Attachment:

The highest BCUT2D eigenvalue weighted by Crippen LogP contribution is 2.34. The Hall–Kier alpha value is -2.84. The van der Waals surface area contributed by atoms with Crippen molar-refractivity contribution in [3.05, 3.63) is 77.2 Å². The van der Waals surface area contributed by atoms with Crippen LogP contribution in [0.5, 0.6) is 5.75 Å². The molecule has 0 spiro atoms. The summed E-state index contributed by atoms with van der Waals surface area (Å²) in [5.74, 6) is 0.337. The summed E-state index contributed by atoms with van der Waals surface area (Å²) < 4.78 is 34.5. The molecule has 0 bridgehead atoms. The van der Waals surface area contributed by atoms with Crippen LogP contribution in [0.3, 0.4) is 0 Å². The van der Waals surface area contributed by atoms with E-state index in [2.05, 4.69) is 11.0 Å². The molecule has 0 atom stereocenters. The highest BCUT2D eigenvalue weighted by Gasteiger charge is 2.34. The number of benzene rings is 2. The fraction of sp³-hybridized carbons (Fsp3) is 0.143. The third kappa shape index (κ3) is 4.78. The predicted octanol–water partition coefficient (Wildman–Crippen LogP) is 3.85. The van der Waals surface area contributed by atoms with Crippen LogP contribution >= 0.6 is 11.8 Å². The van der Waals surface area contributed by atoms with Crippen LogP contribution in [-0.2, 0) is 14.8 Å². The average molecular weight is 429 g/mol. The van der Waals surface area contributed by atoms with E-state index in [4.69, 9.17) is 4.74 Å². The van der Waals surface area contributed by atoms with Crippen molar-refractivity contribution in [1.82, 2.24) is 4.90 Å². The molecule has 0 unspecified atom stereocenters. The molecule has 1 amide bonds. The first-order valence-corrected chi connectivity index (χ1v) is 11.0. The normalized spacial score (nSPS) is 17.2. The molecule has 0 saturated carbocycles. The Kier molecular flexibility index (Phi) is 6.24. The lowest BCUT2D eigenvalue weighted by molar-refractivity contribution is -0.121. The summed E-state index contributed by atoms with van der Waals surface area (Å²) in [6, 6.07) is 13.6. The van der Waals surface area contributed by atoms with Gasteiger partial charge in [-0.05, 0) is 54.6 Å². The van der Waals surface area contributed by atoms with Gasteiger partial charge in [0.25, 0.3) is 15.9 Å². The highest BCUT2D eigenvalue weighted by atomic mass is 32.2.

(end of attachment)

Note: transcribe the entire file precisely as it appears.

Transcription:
The highest BCUT2D eigenvalue weighted by Crippen LogP contribution is 2.34. The Hall–Kier alpha value is -2.84. The van der Waals surface area contributed by atoms with Crippen molar-refractivity contribution in [3.05, 3.63) is 77.2 Å². The van der Waals surface area contributed by atoms with Crippen LogP contribution in [0.5, 0.6) is 5.75 Å². The molecule has 0 spiro atoms. The summed E-state index contributed by atoms with van der Waals surface area (Å²) in [5.74, 6) is 0.337. The summed E-state index contributed by atoms with van der Waals surface area (Å²) < 4.78 is 34.5. The molecule has 0 bridgehead atoms. The van der Waals surface area contributed by atoms with Crippen LogP contribution in [0.3, 0.4) is 0 Å². The van der Waals surface area contributed by atoms with E-state index in [2.05, 4.69) is 11.0 Å². The molecule has 0 atom stereocenters. The highest BCUT2D eigenvalue weighted by Gasteiger charge is 2.34. The number of benzene rings is 2. The fraction of sp³-hybridized carbons (Fsp3) is 0.143. The third kappa shape index (κ3) is 4.78. The predicted octanol–water partition coefficient (Wildman–Crippen LogP) is 3.85. The van der Waals surface area contributed by atoms with Crippen LogP contribution >= 0.6 is 11.8 Å². The van der Waals surface area contributed by atoms with Crippen LogP contribution in [-0.2, 0) is 14.8 Å². The average molecular weight is 429 g/mol. The van der Waals surface area contributed by atoms with E-state index in [4.69, 9.17) is 4.74 Å². The van der Waals surface area contributed by atoms with Crippen molar-refractivity contribution in [1.82, 2.24) is 4.90 Å². The molecule has 0 unspecified atom stereocenters. The molecule has 1 amide bonds. The first-order valence-corrected chi connectivity index (χ1v) is 11.0. The normalized spacial score (nSPS) is 17.2. The molecule has 0 saturated carbocycles. The Kier molecular flexibility index (Phi) is 6.24. The lowest BCUT2D eigenvalue weighted by molar-refractivity contribution is -0.121. The summed E-state index contributed by atoms with van der Waals surface area (Å²) in [6, 6.07) is 13.6. The van der Waals surface area contributed by atoms with Gasteiger partial charge in [-0.05, 0) is 54.6 Å². The van der Waals surface area contributed by atoms with Gasteiger partial charge in [0.25, 0.3) is 15.9 Å². The highest BCUT2D eigenvalue weighted by atomic mass is 32.2.